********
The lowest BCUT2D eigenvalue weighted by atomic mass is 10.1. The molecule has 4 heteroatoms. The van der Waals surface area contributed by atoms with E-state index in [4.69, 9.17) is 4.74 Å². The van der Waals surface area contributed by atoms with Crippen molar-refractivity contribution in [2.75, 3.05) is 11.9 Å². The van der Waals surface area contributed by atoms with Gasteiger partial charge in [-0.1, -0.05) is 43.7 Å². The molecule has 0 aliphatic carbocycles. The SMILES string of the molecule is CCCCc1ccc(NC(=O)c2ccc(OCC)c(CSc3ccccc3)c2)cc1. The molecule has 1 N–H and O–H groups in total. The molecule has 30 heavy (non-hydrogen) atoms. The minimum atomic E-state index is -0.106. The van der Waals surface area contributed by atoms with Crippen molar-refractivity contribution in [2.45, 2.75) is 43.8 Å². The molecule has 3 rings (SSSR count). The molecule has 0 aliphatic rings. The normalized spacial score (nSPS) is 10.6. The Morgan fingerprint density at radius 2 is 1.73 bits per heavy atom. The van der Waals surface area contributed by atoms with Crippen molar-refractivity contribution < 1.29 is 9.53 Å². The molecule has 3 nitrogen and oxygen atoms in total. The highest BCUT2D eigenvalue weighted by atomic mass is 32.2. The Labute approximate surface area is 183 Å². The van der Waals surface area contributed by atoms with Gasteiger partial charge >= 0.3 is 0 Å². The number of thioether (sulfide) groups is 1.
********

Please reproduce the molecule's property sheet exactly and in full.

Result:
The lowest BCUT2D eigenvalue weighted by atomic mass is 10.1. The molecule has 4 heteroatoms. The van der Waals surface area contributed by atoms with E-state index in [4.69, 9.17) is 4.74 Å². The van der Waals surface area contributed by atoms with Crippen molar-refractivity contribution in [2.75, 3.05) is 11.9 Å². The van der Waals surface area contributed by atoms with Gasteiger partial charge in [-0.1, -0.05) is 43.7 Å². The molecule has 0 aliphatic carbocycles. The SMILES string of the molecule is CCCCc1ccc(NC(=O)c2ccc(OCC)c(CSc3ccccc3)c2)cc1. The molecule has 1 N–H and O–H groups in total. The molecule has 30 heavy (non-hydrogen) atoms. The minimum atomic E-state index is -0.106. The van der Waals surface area contributed by atoms with Crippen molar-refractivity contribution in [2.45, 2.75) is 43.8 Å². The molecule has 3 rings (SSSR count). The molecule has 0 aliphatic rings. The normalized spacial score (nSPS) is 10.6. The Morgan fingerprint density at radius 2 is 1.73 bits per heavy atom. The van der Waals surface area contributed by atoms with Crippen molar-refractivity contribution < 1.29 is 9.53 Å². The molecule has 3 nitrogen and oxygen atoms in total. The highest BCUT2D eigenvalue weighted by atomic mass is 32.2. The Labute approximate surface area is 183 Å². The van der Waals surface area contributed by atoms with Gasteiger partial charge >= 0.3 is 0 Å². The number of thioether (sulfide) groups is 1.